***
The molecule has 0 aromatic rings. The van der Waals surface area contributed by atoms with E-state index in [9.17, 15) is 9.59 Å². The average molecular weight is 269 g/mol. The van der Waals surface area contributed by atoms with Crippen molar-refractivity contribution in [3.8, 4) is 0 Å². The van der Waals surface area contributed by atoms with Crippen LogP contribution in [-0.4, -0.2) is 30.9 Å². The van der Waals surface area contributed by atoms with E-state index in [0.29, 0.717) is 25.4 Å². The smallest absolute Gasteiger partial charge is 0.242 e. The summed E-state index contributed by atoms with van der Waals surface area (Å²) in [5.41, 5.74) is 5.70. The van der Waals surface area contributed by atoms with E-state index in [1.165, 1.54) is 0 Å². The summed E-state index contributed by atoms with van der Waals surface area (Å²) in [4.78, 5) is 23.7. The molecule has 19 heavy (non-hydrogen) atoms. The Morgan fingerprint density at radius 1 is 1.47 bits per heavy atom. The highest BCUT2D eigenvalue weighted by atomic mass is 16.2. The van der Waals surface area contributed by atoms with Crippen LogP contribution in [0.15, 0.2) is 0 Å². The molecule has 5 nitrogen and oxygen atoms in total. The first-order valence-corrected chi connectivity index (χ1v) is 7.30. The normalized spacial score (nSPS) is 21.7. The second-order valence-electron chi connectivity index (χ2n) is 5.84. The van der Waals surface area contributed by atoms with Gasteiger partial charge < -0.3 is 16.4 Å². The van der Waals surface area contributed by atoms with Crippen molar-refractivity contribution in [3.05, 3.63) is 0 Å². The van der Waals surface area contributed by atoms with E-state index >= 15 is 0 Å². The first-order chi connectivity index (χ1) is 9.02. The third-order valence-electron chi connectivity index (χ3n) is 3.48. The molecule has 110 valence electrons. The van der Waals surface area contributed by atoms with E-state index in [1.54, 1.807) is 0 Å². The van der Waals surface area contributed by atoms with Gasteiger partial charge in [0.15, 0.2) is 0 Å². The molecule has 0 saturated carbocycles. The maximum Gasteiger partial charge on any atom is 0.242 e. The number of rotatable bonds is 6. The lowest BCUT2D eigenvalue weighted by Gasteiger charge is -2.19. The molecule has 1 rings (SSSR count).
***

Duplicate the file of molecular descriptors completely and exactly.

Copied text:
The molecule has 0 aromatic rings. The van der Waals surface area contributed by atoms with E-state index in [9.17, 15) is 9.59 Å². The average molecular weight is 269 g/mol. The van der Waals surface area contributed by atoms with Crippen molar-refractivity contribution in [3.8, 4) is 0 Å². The van der Waals surface area contributed by atoms with Crippen LogP contribution in [-0.4, -0.2) is 30.9 Å². The van der Waals surface area contributed by atoms with E-state index in [0.29, 0.717) is 25.4 Å². The smallest absolute Gasteiger partial charge is 0.242 e. The summed E-state index contributed by atoms with van der Waals surface area (Å²) in [5.41, 5.74) is 5.70. The van der Waals surface area contributed by atoms with E-state index in [1.165, 1.54) is 0 Å². The summed E-state index contributed by atoms with van der Waals surface area (Å²) in [4.78, 5) is 23.7. The molecule has 19 heavy (non-hydrogen) atoms. The Morgan fingerprint density at radius 1 is 1.47 bits per heavy atom. The highest BCUT2D eigenvalue weighted by atomic mass is 16.2. The van der Waals surface area contributed by atoms with Crippen LogP contribution in [0.15, 0.2) is 0 Å². The molecule has 5 nitrogen and oxygen atoms in total. The first-order valence-corrected chi connectivity index (χ1v) is 7.30. The normalized spacial score (nSPS) is 21.7. The second-order valence-electron chi connectivity index (χ2n) is 5.84. The van der Waals surface area contributed by atoms with Gasteiger partial charge < -0.3 is 16.4 Å². The van der Waals surface area contributed by atoms with Crippen molar-refractivity contribution in [3.05, 3.63) is 0 Å². The van der Waals surface area contributed by atoms with E-state index >= 15 is 0 Å². The first-order chi connectivity index (χ1) is 9.02. The third-order valence-electron chi connectivity index (χ3n) is 3.48. The molecule has 110 valence electrons. The van der Waals surface area contributed by atoms with E-state index in [1.54, 1.807) is 0 Å². The van der Waals surface area contributed by atoms with Gasteiger partial charge in [0.15, 0.2) is 0 Å². The molecule has 0 saturated carbocycles. The maximum Gasteiger partial charge on any atom is 0.242 e. The number of rotatable bonds is 6. The lowest BCUT2D eigenvalue weighted by Gasteiger charge is -2.19. The molecule has 1 rings (SSSR count).